An hour later I sauntered into the waiting room of my office. Wronwright and Rove had beaten me there by several minutes and were sitting in chairs pulled close to Sheila’s desk, utterly beguiled by the five-star charms of my secretary. Rove had taken off his fake mustache and jammed it into the breast pocket of his jumpsuit, where it nestled like a tame ferret; he was yammering pleasantly about his time in Washington, and Sheila listened with genuine interest to his stream of jovial chatter. Wronwright sat there munching roasted peanuts, watching the gentle swell of Sheila’s close-fitting white turtleneck sweater. As I approached, he was just interjecting a comment about the relative merits of Turtle Wax and Dodo Juice Hard Candy Car Wax when it came to putting a gloss on the black helicopters.
“Well, Wron”, I said, as I lit a cigarette, “you ought to be able to step right into a frontline position down at the car wash.”
“Not the same thing at all, Paco. You see, the chemical composition of the paint on the helicopters…”
“Wronwright”, Rove interrupted. “I believe Detective Paco is pulling your leg. Perhaps we could adjourn to your office, Paco, and get down to the business at hand. If Miss O’Doherty will be so kind as to excuse us?” He took her hand and gave it a polite squeeze; her attempt at a regal nod was substantially undermined by a noise that sounded suspiciously like a giggle. Wronwright, not to be outdone in gallantry, extended his hand, too. “Yes, Sheila, you don’t mind if we leave you now?” Sheila shoved a small paper sack into his paw. “Don’t forget your peanuts, bub!”
We settled into my office and I laid out the deal. “Boys, there was recently a big meeting held in Peru – the Asia-Pacific Economic Cooperation association, or APEC – and one of the participants turned up missing at the end of the yawn-fest.”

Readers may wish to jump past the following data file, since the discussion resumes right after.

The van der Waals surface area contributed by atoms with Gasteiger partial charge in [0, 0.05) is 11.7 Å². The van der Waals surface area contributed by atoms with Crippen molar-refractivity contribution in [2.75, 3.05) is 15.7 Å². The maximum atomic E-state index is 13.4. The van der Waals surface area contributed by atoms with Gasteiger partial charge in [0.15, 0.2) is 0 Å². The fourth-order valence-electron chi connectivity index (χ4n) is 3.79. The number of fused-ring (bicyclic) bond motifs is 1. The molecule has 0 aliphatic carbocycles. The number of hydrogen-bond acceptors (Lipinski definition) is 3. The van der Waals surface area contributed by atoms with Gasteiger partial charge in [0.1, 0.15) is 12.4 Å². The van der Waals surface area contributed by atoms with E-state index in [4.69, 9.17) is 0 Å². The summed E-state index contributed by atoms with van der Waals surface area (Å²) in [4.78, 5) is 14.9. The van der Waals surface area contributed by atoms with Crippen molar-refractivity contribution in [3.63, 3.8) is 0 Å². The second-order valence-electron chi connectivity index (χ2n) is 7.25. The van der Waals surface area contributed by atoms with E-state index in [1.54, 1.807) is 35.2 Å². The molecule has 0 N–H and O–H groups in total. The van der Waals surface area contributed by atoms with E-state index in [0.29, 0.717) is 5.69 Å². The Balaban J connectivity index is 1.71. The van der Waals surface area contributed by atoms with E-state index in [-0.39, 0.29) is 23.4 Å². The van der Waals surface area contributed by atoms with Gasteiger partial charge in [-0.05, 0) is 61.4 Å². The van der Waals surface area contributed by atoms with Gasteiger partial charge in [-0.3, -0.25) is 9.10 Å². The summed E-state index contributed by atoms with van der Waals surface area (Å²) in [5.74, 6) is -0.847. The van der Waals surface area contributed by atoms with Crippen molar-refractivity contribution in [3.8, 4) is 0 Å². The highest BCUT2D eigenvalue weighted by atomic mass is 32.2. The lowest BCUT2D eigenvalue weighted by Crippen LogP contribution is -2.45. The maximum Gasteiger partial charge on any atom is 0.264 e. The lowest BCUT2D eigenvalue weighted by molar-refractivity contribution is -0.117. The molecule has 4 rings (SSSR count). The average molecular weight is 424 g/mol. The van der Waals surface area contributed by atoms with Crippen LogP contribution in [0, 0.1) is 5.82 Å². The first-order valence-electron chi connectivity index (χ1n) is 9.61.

“Who?” Rove asked.
“Kevin Rudd, the Australian Prime Minister.”
Wronwright let out a low whistle of awe (or it would have been a whistle, but as he had a mouth full of peanuts at the time, it sounded more like an oscillating fan with a bad ball-bearing).
“As I was saying”, I said, whisking peanut debris off my suit jacket with a pocket handkerchief, “Rudd never showed up for his flight. The Australian Embassy didn’t have any word from him, and didn’t know where to begin to look. I’ve been offered a sizeable reward if I can track him down.”
“By the Australian government?”, Wronwright asked.
“Well, no, actually, the Liberal Party is putting up the money.”
Rove shook his head in confusion. “You mean the Labor Party, of course.”
“No, the Liberals believe Rudd’s their best shot at getting back into power.” Rove nodded sagely.
“I’ve made a few inquiries, and it seems that Rudd went off on his own. He’s looking for the lost treasure of Capac Yupanqui, an old Inca king.”
“How did he find out about this treasure? And what makes him think he can find it?” Wronwright asked.
“He bought a map off a bellhop at the hotel where he was staying in Lima. Paid ten bucks for it.”